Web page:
If you spend a lot of time training at high altitude in a mountainous region, would your performance be better racing at sea level? How do you train to race at high altitude? These questions and more will be answered as we explore the performance differences between training at high altitude vs sea level.
How does altitude training work?
Altitude training works because the air is thinner. As the air is thinner at high altitude, with every breath you take you are delivering less than usual amounts of oxygen to your muscles. Your muscles need oxygen to work optimally, so less oxygen means your body needs to work harder to get the same results. There have been many studies done to try to determine if altitude training works, and if so, how high an athlete would need to train, but research is ongoing.
So what is considered 'high altitude'? There are many differing opinions, but the most common is that any altitude above sea level beyond 3000m (9840 feet) is considered “high” altitude, with 500-2000m being “low” altitude and 2000-3000m being “moderate” altitude. Anything above 5500m (think Mount Kilimanjaro) is considered “extreme” altitude!
There are cities in South America, like La Paz in Bolivia, which are situated at this 'extreme altitude' where the air is much thinner than at sea level and the locals have adapted to the conditions. So, if an athlete were to train consistently in a city like La Paz, would they be faster when racing at sea level because of their better conditioned lungs and muscles? Well, in order to imitate the conditions found in such extreme altitudes, many athletes train with altitude masks. So, do they work?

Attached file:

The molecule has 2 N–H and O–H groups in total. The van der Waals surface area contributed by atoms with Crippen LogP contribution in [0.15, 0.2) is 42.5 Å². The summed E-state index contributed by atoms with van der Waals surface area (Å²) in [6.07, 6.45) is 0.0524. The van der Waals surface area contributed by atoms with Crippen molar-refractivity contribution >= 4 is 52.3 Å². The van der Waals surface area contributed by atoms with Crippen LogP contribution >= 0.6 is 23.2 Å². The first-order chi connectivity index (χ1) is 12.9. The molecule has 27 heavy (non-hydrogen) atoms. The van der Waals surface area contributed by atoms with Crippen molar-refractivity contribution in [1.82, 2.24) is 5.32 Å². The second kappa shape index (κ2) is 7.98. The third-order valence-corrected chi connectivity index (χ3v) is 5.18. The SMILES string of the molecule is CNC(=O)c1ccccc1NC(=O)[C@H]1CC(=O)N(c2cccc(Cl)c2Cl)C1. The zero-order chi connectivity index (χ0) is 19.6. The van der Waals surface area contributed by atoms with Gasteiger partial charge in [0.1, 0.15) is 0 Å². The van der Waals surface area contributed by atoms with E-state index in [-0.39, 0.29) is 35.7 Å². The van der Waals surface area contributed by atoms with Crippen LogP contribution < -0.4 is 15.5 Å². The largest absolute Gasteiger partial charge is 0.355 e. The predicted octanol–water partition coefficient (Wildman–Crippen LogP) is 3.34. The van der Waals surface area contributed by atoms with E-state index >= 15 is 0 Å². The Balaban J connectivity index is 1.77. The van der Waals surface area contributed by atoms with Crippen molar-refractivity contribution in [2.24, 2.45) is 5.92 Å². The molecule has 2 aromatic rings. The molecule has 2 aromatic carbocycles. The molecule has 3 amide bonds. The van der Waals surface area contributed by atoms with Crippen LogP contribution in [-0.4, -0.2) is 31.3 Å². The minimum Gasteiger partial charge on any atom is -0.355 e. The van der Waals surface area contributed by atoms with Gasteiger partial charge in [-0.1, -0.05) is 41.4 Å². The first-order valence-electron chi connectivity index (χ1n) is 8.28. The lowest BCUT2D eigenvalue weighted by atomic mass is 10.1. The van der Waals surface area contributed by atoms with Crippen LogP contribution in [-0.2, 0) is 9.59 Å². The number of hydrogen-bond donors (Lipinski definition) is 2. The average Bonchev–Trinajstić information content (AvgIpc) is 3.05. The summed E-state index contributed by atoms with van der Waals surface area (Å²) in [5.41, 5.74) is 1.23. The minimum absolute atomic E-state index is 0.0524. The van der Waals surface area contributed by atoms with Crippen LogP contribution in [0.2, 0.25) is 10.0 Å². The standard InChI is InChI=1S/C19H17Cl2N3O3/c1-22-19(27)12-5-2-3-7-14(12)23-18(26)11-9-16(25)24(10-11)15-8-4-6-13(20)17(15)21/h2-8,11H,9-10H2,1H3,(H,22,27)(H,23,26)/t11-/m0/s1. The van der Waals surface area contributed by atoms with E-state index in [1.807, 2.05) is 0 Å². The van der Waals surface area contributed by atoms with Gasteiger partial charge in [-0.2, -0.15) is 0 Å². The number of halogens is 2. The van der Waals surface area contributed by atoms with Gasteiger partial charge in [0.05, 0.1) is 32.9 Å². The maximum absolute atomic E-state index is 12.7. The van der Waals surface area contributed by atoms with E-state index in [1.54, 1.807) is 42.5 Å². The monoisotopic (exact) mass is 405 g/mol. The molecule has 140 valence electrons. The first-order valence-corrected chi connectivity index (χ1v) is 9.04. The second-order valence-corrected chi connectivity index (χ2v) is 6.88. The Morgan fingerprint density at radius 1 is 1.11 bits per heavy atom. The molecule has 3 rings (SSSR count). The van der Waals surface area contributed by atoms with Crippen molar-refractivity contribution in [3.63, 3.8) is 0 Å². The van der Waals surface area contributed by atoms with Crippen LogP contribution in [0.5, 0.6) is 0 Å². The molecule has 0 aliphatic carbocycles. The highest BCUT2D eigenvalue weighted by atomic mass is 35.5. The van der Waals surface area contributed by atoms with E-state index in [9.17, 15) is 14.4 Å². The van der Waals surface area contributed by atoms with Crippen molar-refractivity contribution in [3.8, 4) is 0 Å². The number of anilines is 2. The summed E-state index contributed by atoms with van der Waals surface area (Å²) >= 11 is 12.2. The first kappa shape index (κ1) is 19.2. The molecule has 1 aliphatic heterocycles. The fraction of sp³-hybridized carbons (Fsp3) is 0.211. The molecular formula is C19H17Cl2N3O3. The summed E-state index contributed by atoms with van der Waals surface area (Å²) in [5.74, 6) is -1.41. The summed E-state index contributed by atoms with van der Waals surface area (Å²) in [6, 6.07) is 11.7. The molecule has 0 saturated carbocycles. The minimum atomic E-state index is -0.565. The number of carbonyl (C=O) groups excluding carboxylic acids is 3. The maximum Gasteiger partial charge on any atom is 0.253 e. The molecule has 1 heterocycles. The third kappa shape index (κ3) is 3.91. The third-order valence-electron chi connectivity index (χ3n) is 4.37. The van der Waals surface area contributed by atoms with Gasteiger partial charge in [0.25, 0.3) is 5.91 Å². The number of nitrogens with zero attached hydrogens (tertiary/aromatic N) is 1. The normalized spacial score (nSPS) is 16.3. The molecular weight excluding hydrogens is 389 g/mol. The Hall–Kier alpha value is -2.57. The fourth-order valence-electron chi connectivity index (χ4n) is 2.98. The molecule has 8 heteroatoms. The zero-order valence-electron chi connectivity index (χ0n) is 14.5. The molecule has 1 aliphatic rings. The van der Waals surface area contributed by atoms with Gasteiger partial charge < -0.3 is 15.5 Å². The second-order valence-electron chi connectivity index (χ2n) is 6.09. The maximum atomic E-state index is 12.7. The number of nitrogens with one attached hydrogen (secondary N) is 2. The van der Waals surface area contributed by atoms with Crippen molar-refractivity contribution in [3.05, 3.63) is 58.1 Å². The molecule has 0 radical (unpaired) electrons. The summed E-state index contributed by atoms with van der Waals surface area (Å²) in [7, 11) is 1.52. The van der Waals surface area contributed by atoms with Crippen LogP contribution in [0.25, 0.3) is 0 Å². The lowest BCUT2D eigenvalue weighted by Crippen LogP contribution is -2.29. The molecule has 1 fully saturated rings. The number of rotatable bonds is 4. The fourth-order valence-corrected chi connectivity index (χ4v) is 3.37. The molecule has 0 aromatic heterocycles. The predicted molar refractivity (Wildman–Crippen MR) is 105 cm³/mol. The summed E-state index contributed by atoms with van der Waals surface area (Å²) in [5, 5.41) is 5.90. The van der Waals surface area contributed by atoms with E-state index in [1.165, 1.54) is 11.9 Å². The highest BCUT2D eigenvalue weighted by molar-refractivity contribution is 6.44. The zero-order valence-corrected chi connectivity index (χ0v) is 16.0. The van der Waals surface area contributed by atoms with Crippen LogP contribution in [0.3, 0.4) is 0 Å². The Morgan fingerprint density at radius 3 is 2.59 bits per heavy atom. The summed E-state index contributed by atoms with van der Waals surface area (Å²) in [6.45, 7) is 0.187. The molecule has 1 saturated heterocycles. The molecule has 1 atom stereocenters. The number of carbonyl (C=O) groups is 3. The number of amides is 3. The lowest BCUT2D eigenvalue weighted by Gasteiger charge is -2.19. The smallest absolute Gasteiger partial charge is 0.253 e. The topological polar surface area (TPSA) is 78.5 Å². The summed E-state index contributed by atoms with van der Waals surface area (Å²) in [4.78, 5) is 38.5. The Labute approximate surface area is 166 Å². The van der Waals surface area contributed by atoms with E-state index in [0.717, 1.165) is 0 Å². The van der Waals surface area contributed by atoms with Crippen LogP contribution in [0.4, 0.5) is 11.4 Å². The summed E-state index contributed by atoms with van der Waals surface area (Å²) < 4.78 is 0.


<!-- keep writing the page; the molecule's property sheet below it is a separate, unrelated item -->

Do high altitude training masks work?
Altitude training masks work by reducing the airflow to the lungs. In reality, they don't actually simulate high altitude because they do not reduce the atmospheric pressure, and instead simply reduce the oxygen intake in the same way running with a straw in your mouth would (definitely don't do this!)
It would take months or even years of training in a high altitude city like La Paz to notice the benefits of high altitude training. Unfortunately, training in a high altitude mask would not have these effects. There actually isn't any evidence whatsoever that training in an altitude mask benefits your athletic performance. However, actually training at high altitude can.
How long do the effects of high altitude training last?
Experts have agreed that training at 2200m for 4 weeks is optimal altitude training. Once you finish your training, the effects of the reduced oxygen on your blood and muscular endurance can last up to 2 weeks. So, is it worth it? Well, if you're a serious athlete looking to push your own boundaries and are looking for any way to improve your training, finding a training camp in the Alps or other mountainous regions could be beneficial, but the effects will wear off eventually.